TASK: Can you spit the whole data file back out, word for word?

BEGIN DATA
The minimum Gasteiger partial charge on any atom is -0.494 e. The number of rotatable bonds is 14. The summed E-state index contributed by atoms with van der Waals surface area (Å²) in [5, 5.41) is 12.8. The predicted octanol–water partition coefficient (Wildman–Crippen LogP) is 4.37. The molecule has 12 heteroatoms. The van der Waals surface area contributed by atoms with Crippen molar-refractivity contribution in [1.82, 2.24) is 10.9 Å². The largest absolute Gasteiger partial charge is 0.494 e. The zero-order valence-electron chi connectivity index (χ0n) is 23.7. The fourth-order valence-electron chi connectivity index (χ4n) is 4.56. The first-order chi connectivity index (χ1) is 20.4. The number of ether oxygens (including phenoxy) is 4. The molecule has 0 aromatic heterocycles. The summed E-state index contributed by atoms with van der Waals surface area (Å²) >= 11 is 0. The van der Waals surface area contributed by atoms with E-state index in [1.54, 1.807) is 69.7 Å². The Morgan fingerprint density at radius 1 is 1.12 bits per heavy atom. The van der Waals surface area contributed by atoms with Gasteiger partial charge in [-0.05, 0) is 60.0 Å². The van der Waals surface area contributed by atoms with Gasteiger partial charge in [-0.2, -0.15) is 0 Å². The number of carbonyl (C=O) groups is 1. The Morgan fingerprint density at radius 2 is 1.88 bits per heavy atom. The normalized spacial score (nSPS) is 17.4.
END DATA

The minimum Gasteiger partial charge on any atom is -0.494 e. The number of rotatable bonds is 14. The summed E-state index contributed by atoms with van der Waals surface area (Å²) in [5, 5.41) is 12.8. The predicted octanol–water partition coefficient (Wildman–Crippen LogP) is 4.37. The molecule has 12 heteroatoms. The van der Waals surface area contributed by atoms with Crippen molar-refractivity contribution in [1.82, 2.24) is 10.9 Å². The largest absolute Gasteiger partial charge is 0.494 e. The zero-order valence-electron chi connectivity index (χ0n) is 23.7. The fourth-order valence-electron chi connectivity index (χ4n) is 4.56. The first-order chi connectivity index (χ1) is 20.4. The number of ether oxygens (including phenoxy) is 4. The molecule has 0 aromatic heterocycles. The summed E-state index contributed by atoms with van der Waals surface area (Å²) >= 11 is 0. The van der Waals surface area contributed by atoms with E-state index in [1.54, 1.807) is 69.7 Å². The Morgan fingerprint density at radius 1 is 1.12 bits per heavy atom. The van der Waals surface area contributed by atoms with Gasteiger partial charge in [-0.05, 0) is 60.0 Å². The van der Waals surface area contributed by atoms with Gasteiger partial charge in [-0.2, -0.15) is 0 Å². The number of carbonyl (C=O) groups is 1. The Morgan fingerprint density at radius 2 is 1.88 bits per heavy atom. The normalized spacial score (nSPS) is 17.4.